In fact, "rock music" has yet to come to its senses and not just treat this as a freak show but a valid, groundbreaking record. O, only Robyn Hitchcock knows the real story!

Psychedelic messes "No Good Trying" and silly fuck-off "Love You" capture Barrett against the Soft Machine struggling to keep up behind him. "Octopus" is a deteriorated, stream-of-consciousness single that never quite makes it - but validates multiple listens. Then there's the positively chilling "Golden Hair," a Joyce poem set to crystalline, ice-cold backing.

And then there's the Waters-Gilmour tracks. Well, what to say. "Dark Globe," a ballad of extreme alienation, is more or less their most successful effort, and has been heralded as a classic, a "devastating portrait of schizophrenia (which the artist was never successfully diagnosed with)", &c. But then "Feel" finds Barrett taking all too much time to begin a somewhat disjointed performance of a song he seems to be making up on the spot. Perhaps there were shades of "Have You Got It Yet"? Then there's the absolute embarassment of the introduction of "If It's In You," (the following performance of which is just kind of irritating) where, following a definite false start, Barrett blubbers his way incoherently through talking to the control room. And most of these fuckers have the same fucking flange effect on Barrett's voice you heard on Piper. We get it, it's the same guy!

Granted, the remaining tracks continue to paint the picture of a fragile mind, but why emphasize it so throughly with documentation of studio breakdowns? Why make this a cult record more than it already had to be? In my estimation Waters never dropped his fascination, affected or not, with his more talented partner's mental illness. Hence why he couldn't stop exploiting the story to his own narrative ends of tracks such as "Brain Damage," "Shine On You Crazy Diamond" and much of The Wall. Hell, Syd's breakdown earned the guy a career and the spotlight. And more importantly, ol' Roger couldn't have his former lead singer vegetable man showing him up on record.

So fuck him.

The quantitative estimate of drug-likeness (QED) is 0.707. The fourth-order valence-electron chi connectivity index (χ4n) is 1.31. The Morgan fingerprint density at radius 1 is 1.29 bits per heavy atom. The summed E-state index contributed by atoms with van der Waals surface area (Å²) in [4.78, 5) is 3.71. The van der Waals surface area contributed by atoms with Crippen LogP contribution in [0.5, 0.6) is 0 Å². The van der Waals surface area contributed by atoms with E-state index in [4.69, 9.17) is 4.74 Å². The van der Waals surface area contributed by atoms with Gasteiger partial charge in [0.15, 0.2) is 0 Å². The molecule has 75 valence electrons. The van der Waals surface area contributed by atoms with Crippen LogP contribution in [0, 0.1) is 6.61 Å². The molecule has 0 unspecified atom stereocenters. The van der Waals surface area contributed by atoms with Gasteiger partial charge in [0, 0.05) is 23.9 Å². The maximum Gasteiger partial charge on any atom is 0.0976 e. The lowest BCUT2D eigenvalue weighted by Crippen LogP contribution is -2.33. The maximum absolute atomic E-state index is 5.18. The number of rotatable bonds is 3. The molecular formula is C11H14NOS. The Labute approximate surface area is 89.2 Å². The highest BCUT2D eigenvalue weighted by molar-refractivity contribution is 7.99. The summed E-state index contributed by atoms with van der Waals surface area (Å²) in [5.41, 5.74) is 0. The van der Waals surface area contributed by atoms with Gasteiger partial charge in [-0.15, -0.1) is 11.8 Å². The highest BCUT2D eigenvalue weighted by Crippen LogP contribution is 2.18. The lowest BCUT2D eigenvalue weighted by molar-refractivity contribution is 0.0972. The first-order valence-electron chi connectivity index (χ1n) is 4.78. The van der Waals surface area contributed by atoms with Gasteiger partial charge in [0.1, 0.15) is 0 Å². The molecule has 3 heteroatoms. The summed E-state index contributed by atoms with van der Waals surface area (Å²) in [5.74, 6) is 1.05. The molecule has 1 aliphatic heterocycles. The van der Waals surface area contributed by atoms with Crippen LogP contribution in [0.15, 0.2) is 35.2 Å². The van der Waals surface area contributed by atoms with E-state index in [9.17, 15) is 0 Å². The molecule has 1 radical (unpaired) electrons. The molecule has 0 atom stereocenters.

The Madcap Laughs is a great album regardless. It is also an anthropological document of a twisted soul. But you probably knew that, so it'd be best that you listen to the album and tune out the Crazy Diamond legacy. And the unsubstantiated conspiracy theory I just brought up.

They're not as important.

This one often gets the short end of the proverbial stick. But it has songs that are arguably stronger than those on Madcap.

By this time, Syd couldn't even come up with songs out of thin air anymore. So production of this album was far more forced.

With only Gilmour at the helm, the entire record is far more polished and real-record-sounding. It can't hide the occasional lack of inspiration Barrett falls behind, but who cares? Some absolute classics round this one out: the herky-jerky "Baby Lemonade" (a song so good it inspired a band name, yes yes! They later became Love! Arthur Lee's Love! Another story for a different time) which has an undeniable groove beneath its angular exterior; the dark yet carefree (how does he do that) "Waving My Arms In The Air," a song so fucking great I wish I had written it ten times over; the rainy-day "Dominoes," and the pastoral, almost medieval "Wined And Dined."

This album is one you'd be more inclined to listen to for pleasure, despite its overall menacing vibe. Its truly an accomplished work - albeit not a perfect one - of a brilliant songwriter who'd already given his two-week's notice to the guild well before his crack production team could record one note. The sound of whimsical detachment, then.

I'm still sick. These reviews haven't cured me. Listen to this:
"Sorry" - The Splinters
"Fairest of All" - Red Krayola with Art & Language
"In The Street" - any version involving Alex Chilton. Preferably live and unhinged. See Live In London
"Sun Gonna Shine In My Backdoor Someday Blues," "Sligo River Blues," "Fare Forward Voyagers" - John Fahey
"Nothing Man" - the Deviants
"Barnyard Blues" - 13th Floor Elevators (I will review every disc of the boxset shortly)
"Like Janis" - Rodriguez